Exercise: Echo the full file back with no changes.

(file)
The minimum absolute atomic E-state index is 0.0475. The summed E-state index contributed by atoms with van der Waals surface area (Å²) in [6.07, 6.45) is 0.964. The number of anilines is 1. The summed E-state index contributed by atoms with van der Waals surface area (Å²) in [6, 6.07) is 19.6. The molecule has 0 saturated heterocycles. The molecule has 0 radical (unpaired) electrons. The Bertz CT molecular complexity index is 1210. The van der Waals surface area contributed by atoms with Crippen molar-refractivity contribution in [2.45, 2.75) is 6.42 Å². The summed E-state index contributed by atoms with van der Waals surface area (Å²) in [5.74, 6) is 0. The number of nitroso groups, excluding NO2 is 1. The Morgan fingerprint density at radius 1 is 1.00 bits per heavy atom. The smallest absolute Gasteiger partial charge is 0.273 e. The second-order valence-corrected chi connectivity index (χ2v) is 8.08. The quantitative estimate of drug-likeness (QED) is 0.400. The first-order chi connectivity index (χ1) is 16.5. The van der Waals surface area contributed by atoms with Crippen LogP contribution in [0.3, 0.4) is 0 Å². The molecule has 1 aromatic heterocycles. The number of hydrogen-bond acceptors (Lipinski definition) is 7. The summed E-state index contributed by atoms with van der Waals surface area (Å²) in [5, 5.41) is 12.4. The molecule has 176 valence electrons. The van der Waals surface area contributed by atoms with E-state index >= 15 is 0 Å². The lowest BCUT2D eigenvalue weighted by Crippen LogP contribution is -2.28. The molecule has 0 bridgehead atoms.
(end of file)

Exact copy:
The minimum absolute atomic E-state index is 0.0475. The summed E-state index contributed by atoms with van der Waals surface area (Å²) in [6.07, 6.45) is 0.964. The number of anilines is 1. The summed E-state index contributed by atoms with van der Waals surface area (Å²) in [6, 6.07) is 19.6. The molecule has 0 saturated heterocycles. The molecule has 0 radical (unpaired) electrons. The Bertz CT molecular complexity index is 1210. The van der Waals surface area contributed by atoms with Crippen molar-refractivity contribution in [2.45, 2.75) is 6.42 Å². The summed E-state index contributed by atoms with van der Waals surface area (Å²) in [5.74, 6) is 0. The number of nitroso groups, excluding NO2 is 1. The Morgan fingerprint density at radius 1 is 1.00 bits per heavy atom. The smallest absolute Gasteiger partial charge is 0.273 e. The second-order valence-corrected chi connectivity index (χ2v) is 8.08. The quantitative estimate of drug-likeness (QED) is 0.400. The first-order chi connectivity index (χ1) is 16.5. The van der Waals surface area contributed by atoms with Crippen LogP contribution in [0.3, 0.4) is 0 Å². The molecule has 1 aromatic heterocycles. The number of hydrogen-bond acceptors (Lipinski definition) is 7. The summed E-state index contributed by atoms with van der Waals surface area (Å²) in [5, 5.41) is 12.4. The molecule has 176 valence electrons. The van der Waals surface area contributed by atoms with E-state index >= 15 is 0 Å². The lowest BCUT2D eigenvalue weighted by Crippen LogP contribution is -2.28. The molecule has 0 bridgehead atoms.